Wednesday, December 14, 2011

An update Re: more whiskeys coming under kosher certification

Published on The Jewish Week (, December 13, 2011 Gamliel Kronemer Koval’s Chicago Whiskey is best served chilled or over ice. As the weather grows brisk, a sampling of micro-distillery whiskey. Special To The Jewish Week

Whiskey — wherever it is made, and in whatever style — is a great beverage for the winter. Just a few sips can warm the gullet, and take a bit of the chill off the coldest of winter nights.
All whiskeys were once almost universally considered kosher. But in the last few decades the kashrut of whiskey has come up for debate.

Until recently only Scotch whisky, with its sherry-cask aging, had been of concern to most kashrut authorities. In 2008, however, the London Beth Din, one of the world’s leading kosher certifiers of distilled spirits, questioned the kashrut of most Irish whiskies, and in 2010, the Association of Kashrus Organizations, an umbrella organization for American kashrut agencies, raised doubts about whiskey products from the one of America’s largest distillers, the Buffalo Trace Distillery.
As a result of these growing concerns many whiskey producers are now seeking kosher certification, and among the growing list of kosher-certified producers are two of America’s newest — and smallest — distilleries.

The Koval Distillery, in Chicago, opened in 2008 and is run by husband-and-wife team Robert and Sonat Birnecker. Koval (Yiddish for blacksmith) currently produces 15 different single-grain whiskies — all of which are aged for less than two years (if aged at all) and all of which are certified kosher by the Orthodox Union. According to Sonat, the distillery chose to seek kosher certification because “we are very proud to be Jewish, and wanted to make sure our products are available to all the members of our community.”

Catoctin Creek Distilling, located Purcellville, Va., is run by Scott and Becky Harris, who opened their distillery in late 2009 and started production last year. Beginning with their initial run, the majority of the distillery’s products — which include both an un-aged rye whiskey and a briefly aged rye whiskey, have been made under the supervision of Star-K Kosher Certification.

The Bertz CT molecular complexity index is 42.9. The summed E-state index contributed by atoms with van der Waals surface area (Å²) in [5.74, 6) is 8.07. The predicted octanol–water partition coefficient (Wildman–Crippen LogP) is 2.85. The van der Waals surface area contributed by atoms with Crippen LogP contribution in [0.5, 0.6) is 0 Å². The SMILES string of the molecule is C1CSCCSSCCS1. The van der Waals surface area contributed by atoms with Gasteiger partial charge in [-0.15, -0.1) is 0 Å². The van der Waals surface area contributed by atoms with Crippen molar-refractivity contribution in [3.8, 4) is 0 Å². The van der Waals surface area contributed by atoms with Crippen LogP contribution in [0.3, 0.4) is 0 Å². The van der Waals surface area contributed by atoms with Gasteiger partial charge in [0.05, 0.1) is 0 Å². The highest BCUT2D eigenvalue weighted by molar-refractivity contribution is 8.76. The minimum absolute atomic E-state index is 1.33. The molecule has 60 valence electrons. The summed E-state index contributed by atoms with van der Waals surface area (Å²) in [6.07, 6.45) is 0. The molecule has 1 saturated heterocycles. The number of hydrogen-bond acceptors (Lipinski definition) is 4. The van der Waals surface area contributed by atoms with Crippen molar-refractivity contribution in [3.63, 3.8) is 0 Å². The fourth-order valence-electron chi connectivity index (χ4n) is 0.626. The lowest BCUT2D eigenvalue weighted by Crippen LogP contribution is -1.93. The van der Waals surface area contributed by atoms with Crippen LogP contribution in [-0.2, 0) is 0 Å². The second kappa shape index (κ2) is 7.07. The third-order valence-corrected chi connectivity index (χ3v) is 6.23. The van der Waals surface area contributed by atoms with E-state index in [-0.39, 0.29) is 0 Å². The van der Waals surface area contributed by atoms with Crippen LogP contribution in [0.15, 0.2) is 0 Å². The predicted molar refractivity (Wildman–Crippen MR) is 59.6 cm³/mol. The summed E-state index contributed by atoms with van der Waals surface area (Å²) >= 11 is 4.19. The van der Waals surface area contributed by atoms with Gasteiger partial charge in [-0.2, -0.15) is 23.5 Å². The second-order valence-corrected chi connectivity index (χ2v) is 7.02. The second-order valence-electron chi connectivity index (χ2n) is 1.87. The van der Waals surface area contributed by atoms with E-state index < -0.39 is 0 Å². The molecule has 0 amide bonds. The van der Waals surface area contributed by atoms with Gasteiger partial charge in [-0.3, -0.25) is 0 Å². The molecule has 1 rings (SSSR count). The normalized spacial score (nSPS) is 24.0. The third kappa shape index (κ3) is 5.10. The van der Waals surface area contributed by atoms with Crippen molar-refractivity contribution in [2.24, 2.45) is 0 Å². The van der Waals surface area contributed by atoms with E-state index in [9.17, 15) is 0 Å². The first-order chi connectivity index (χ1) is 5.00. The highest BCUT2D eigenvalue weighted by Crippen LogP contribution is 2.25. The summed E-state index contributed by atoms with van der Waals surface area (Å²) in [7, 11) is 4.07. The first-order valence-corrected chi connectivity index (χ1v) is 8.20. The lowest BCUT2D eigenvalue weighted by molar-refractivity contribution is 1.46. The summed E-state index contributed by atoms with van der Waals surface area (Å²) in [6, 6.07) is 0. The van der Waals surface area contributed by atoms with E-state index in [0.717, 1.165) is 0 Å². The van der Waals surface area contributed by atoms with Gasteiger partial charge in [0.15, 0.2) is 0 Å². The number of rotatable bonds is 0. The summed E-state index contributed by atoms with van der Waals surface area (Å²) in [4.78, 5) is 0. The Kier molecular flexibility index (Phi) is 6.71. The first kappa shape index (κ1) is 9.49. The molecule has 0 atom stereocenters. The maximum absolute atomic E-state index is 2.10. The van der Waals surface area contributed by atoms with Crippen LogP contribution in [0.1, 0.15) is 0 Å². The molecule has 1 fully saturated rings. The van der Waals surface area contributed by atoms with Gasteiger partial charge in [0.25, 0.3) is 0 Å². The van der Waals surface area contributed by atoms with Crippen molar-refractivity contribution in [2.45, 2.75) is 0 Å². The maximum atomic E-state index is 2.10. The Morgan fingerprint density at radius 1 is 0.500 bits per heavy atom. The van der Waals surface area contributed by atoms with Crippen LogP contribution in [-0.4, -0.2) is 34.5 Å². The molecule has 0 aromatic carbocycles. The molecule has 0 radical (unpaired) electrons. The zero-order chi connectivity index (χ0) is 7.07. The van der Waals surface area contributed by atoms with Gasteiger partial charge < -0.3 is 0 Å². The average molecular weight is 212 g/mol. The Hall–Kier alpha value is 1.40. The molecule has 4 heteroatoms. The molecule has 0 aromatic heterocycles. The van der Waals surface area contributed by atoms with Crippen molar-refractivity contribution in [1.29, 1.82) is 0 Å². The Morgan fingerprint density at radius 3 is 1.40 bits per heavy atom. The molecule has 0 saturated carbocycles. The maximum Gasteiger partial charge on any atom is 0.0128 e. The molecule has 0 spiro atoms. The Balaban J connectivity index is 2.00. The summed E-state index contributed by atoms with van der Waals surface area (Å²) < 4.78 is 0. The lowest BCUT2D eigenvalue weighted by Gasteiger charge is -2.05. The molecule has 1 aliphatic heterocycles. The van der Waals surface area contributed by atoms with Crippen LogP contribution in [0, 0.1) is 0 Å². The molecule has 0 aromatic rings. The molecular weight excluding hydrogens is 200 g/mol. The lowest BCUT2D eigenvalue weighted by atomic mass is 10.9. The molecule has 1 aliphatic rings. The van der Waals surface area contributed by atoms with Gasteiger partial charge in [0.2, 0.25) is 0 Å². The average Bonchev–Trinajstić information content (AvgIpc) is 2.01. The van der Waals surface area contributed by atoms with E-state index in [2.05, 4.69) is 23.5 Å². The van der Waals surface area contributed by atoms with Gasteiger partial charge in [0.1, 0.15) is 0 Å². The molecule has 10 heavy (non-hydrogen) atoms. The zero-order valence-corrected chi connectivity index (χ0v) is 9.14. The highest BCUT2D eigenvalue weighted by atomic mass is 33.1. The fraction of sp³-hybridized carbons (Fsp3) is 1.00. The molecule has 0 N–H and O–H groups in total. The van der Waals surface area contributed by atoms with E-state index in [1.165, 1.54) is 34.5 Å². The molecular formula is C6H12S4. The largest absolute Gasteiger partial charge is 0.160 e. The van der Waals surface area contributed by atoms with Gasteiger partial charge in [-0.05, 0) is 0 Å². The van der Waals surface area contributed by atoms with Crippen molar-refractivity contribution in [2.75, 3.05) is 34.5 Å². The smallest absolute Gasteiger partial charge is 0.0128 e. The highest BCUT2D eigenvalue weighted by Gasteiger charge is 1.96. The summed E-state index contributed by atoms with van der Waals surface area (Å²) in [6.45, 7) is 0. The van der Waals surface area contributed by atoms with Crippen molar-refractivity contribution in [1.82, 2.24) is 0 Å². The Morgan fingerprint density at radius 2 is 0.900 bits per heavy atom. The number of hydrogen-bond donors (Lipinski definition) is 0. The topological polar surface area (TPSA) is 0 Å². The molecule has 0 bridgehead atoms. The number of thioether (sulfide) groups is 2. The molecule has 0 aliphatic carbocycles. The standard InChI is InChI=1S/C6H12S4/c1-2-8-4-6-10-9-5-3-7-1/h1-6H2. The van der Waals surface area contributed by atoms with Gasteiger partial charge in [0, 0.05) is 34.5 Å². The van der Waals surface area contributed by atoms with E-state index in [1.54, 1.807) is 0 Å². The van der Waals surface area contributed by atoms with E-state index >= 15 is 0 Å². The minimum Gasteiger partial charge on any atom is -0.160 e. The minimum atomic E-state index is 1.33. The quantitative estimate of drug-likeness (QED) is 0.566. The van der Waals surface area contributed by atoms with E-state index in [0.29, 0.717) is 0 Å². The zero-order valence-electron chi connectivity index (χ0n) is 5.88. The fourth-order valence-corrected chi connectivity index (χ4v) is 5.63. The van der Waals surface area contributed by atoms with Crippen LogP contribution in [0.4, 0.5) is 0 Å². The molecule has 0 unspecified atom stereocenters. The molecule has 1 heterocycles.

So For this month’s Fruit of the Vine, we tasted a number of kosher-certified whiskies from both Koval and Catoctin Creek, and were pleasantly surprised at how uniformly good these young whiskies tasted.

One of the most interesting of them was Koval’s Lion’s Pride Dark Millet Whiskey. Made from 100 percent organically grown millet, this medium bodied, tawny colored whiskey was aged in heavily charred white oak barrels. Look for a nose of toasty oak and almonds, with a whiff of hay, and a lightly sweet flavor of caramel and roasted nuts. While enjoyable on its own, this whiskey should be a good choice for use in cocktails with a bit of citrus, such as the Whiskey Rickey, or the Lion’s Tail.

Also quite good was Catoctin Creek’s, Roundstone Rye. This smooth, tawny colored, rye was aged for a few months in new white oak barrels. Look for flavors and aromas of vanilla, oak, caramel, lemon, and allspice. Although it’s a pleasant sipping whiskey, Roundstone rye would be a good choice for use in bitters-driven cocktails, such as the Old Fashioned.

American whiskies tend to be very versatile, and can be enjoyed by themselves, with food, or in cocktails and punches. So the next time you’re feeling the bite of wintertime cold, warm up with a dram of whiskey from one of America’s micro-distilleries. You won’t regret it.

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